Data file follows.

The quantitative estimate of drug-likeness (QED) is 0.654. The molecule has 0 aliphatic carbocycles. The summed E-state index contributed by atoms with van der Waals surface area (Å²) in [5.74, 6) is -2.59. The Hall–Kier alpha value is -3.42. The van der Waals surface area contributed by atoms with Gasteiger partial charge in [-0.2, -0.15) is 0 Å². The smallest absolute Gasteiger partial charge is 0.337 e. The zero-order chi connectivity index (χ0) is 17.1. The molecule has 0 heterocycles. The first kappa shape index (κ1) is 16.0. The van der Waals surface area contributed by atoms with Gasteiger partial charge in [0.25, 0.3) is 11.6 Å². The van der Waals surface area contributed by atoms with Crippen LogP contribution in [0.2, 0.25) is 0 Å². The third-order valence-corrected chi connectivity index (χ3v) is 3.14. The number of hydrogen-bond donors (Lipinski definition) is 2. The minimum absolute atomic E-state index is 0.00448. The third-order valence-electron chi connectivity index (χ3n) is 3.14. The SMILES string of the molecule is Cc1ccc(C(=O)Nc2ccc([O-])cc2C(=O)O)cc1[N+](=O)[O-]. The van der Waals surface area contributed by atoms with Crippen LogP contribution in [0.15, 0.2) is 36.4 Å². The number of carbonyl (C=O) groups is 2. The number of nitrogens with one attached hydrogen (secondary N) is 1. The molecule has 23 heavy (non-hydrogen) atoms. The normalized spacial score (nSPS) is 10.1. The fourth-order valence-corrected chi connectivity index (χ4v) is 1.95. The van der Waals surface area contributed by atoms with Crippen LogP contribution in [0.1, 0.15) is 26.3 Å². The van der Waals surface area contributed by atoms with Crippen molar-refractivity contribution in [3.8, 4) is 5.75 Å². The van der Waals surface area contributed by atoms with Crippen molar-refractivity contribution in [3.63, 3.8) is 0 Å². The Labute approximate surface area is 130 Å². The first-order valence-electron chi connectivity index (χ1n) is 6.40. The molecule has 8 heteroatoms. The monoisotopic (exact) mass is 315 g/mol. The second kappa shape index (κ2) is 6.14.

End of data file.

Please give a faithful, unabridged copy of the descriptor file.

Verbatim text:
The quantitative estimate of drug-likeness (QED) is 0.654. The molecule has 0 aliphatic carbocycles. The summed E-state index contributed by atoms with van der Waals surface area (Å²) in [5.74, 6) is -2.59. The Hall–Kier alpha value is -3.42. The van der Waals surface area contributed by atoms with Gasteiger partial charge in [-0.2, -0.15) is 0 Å². The smallest absolute Gasteiger partial charge is 0.337 e. The zero-order chi connectivity index (χ0) is 17.1. The molecule has 0 heterocycles. The first kappa shape index (κ1) is 16.0. The van der Waals surface area contributed by atoms with Gasteiger partial charge in [0.25, 0.3) is 11.6 Å². The van der Waals surface area contributed by atoms with Crippen LogP contribution in [0.2, 0.25) is 0 Å². The third-order valence-corrected chi connectivity index (χ3v) is 3.14. The number of hydrogen-bond donors (Lipinski definition) is 2. The minimum absolute atomic E-state index is 0.00448. The third-order valence-electron chi connectivity index (χ3n) is 3.14. The SMILES string of the molecule is Cc1ccc(C(=O)Nc2ccc([O-])cc2C(=O)O)cc1[N+](=O)[O-]. The van der Waals surface area contributed by atoms with Crippen LogP contribution in [0.15, 0.2) is 36.4 Å². The number of carbonyl (C=O) groups is 2. The number of nitrogens with one attached hydrogen (secondary N) is 1. The molecule has 23 heavy (non-hydrogen) atoms. The normalized spacial score (nSPS) is 10.1. The fourth-order valence-corrected chi connectivity index (χ4v) is 1.95. The van der Waals surface area contributed by atoms with Crippen LogP contribution in [0.1, 0.15) is 26.3 Å². The van der Waals surface area contributed by atoms with Crippen molar-refractivity contribution in [3.8, 4) is 5.75 Å². The van der Waals surface area contributed by atoms with Crippen molar-refractivity contribution in [3.63, 3.8) is 0 Å². The Labute approximate surface area is 130 Å². The first-order valence-electron chi connectivity index (χ1n) is 6.40. The molecule has 8 heteroatoms. The monoisotopic (exact) mass is 315 g/mol. The second kappa shape index (κ2) is 6.14.